• $\begingroup$ Concerning Gini index I just posted a simple interpretation: stats.stackexchange.com/questions/308885/… $\endgroup$ – Picaud Vincent Oct 24 '17 at 20:33
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I will use the same notation I used here: Mathematics behind classification and regression trees

Gini Gain and Information Gain ($IG$) are both impurity based splitting criteria. The only difference is in the impurity function $I$:

  1. $\textit{Gini}: \mathit{Gini}(E) = 1 - \sum_{j=1}^{c}p_j^2$
  2. $\textit{Entropy}: H(E) = -\sum_{j=1}^{c}p_j\log p_j$

They actually are particular values of a more general entropy measure (Tsallis' Entropy) parametrized in $\beta$:

$$H_\beta (E) = \frac{1}{\beta-1} \left( 1 - \sum_{j=1}^{c}p_j^\beta \right) $$

$\textit{Gini}$ is obtained with $\beta = 2$ and $H$ with $\beta \rightarrow 1$.

The log-likelihood, also called $G$-statistic, is a linear transformation of Information Gain:

$$G\text{-statistic} = 2 \cdot |E| \cdot IG$$

Depending on the community (statistics/data mining) people prefer one measure or the the other (Related question here). They might be pretty much equivalent in the decision tree induction process. Log-likelihood might give higher scores to balanced partitions when there are many classes though [Technical Note: Some Properties of Splitting Criteria. Breiman 1996].

Gini Gain can be nicer because it doesn't have logarithms and you can find the closed form for its expected value and variance under random split assumption [Alin Dobra, Johannes Gehrke: Bias Correction in Classification Tree Construction. ICML 2001: 90-97]. It is not as easy for Information Gain (If you are interested, see here).

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Good question. Unfortunately I don't have enough reputation yet to upvote or comment, so answering instead!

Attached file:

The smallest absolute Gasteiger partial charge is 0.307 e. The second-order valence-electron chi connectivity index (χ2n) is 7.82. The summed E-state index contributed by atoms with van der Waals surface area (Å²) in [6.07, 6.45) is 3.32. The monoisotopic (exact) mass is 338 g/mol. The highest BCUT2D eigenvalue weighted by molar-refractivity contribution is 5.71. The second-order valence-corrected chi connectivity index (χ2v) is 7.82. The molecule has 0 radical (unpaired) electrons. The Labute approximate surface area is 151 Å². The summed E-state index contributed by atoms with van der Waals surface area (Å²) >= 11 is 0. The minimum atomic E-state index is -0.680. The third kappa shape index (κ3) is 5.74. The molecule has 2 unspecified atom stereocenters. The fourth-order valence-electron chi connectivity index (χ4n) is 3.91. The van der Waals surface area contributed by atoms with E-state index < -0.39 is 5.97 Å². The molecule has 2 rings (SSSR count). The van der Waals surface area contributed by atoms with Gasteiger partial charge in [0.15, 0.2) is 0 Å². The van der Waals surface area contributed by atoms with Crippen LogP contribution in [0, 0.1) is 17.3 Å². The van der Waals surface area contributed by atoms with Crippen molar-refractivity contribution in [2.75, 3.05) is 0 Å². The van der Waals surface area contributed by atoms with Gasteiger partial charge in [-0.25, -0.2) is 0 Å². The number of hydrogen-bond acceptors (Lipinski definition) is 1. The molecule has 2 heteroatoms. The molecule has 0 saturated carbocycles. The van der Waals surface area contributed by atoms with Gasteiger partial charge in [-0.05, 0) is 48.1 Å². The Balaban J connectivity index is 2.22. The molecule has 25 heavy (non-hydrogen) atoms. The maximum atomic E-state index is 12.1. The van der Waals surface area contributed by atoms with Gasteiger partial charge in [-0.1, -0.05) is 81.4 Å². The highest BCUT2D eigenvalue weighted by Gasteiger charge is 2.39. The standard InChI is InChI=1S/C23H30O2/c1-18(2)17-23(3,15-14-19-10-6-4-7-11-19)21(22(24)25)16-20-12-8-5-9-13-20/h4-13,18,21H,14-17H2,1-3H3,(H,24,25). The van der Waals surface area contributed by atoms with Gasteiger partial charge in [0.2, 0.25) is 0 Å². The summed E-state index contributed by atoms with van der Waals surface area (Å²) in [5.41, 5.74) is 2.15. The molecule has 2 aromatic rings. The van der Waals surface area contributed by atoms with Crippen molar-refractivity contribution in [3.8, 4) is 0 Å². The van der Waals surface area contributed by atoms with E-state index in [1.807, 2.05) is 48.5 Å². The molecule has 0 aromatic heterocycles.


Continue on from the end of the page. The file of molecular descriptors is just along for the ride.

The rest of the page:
I'm not very familiar with the ratio test, but it strikes me that it is a formalism used to compare the likelihood of data arising from two (or more) different distributions, whereas the Gini coefficient is a summary statistic of a single distribution.

A useful way to think of the Gini coefficient (IMO) is as the area under the Lorenz curve (related to the cdf).

It may be possible to equate Shannon's entropy with Gini using the definition given in the OP for entropy:

$H = \Sigma_{i} P\left(x_{i} \right)\log_{b} P\left(x_{i} \right)$

and the definition of Gini:

$G = 1 - \frac{1}{\mu}\Sigma_i P(x_i)(S_{i-1} + S_i)$, where

$S_i = \Sigma_{j=1}^i P(x_i)x_i$ (i.e. the cumulative mean up to $x_i$).

It doesn't look like an easy task though!

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  • $\begingroup$ A log likelihood ratio is operated on the same data. One of the distributions can be the same general form as the other, but its parameters were fitted to data when some other criterion was true. For instance, you could have one distribution whose parameters describe healthy production process variation (not necessarily Gaussian) and another that is fit to current production process values, and operate both on current production process values compare the log-likelihood ratio to a threshold value indicating possibility of excursion. It can the actual to be compared with the ideal. $\endgroup$ – EngrStudent - Reinstate Monica Apr 25 '14 at 14:50